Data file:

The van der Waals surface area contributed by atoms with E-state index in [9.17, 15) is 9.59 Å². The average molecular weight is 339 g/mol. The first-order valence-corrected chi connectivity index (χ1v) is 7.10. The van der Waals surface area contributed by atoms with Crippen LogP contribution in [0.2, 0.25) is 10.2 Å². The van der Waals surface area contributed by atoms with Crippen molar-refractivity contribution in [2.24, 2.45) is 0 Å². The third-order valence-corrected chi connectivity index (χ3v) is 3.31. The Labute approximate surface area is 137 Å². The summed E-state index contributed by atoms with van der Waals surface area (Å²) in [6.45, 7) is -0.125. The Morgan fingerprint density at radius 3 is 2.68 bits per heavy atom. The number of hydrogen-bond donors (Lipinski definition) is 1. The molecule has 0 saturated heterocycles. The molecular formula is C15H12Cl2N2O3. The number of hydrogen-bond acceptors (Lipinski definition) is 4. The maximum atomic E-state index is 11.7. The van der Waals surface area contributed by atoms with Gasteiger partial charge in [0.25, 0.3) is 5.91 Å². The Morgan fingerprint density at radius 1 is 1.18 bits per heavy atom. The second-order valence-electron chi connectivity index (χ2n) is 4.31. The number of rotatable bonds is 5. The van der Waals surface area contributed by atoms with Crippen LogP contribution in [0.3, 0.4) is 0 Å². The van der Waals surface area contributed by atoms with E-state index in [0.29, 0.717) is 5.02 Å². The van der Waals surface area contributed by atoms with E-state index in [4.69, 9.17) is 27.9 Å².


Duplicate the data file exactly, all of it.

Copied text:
The van der Waals surface area contributed by atoms with E-state index in [9.17, 15) is 9.59 Å². The average molecular weight is 339 g/mol. The first-order valence-corrected chi connectivity index (χ1v) is 7.10. The van der Waals surface area contributed by atoms with Crippen LogP contribution in [0.2, 0.25) is 10.2 Å². The van der Waals surface area contributed by atoms with Crippen molar-refractivity contribution in [2.24, 2.45) is 0 Å². The third-order valence-corrected chi connectivity index (χ3v) is 3.31. The Labute approximate surface area is 137 Å². The summed E-state index contributed by atoms with van der Waals surface area (Å²) in [6.45, 7) is -0.125. The Morgan fingerprint density at radius 3 is 2.68 bits per heavy atom. The number of hydrogen-bond donors (Lipinski definition) is 1. The molecule has 0 saturated heterocycles. The molecular formula is C15H12Cl2N2O3. The number of hydrogen-bond acceptors (Lipinski definition) is 4. The maximum atomic E-state index is 11.7. The van der Waals surface area contributed by atoms with Gasteiger partial charge in [0.25, 0.3) is 5.91 Å². The Morgan fingerprint density at radius 1 is 1.18 bits per heavy atom. The second-order valence-electron chi connectivity index (χ2n) is 4.31. The number of rotatable bonds is 5. The van der Waals surface area contributed by atoms with Crippen LogP contribution in [0.3, 0.4) is 0 Å². The van der Waals surface area contributed by atoms with E-state index in [0.29, 0.717) is 5.02 Å². The van der Waals surface area contributed by atoms with E-state index in [4.69, 9.17) is 27.9 Å².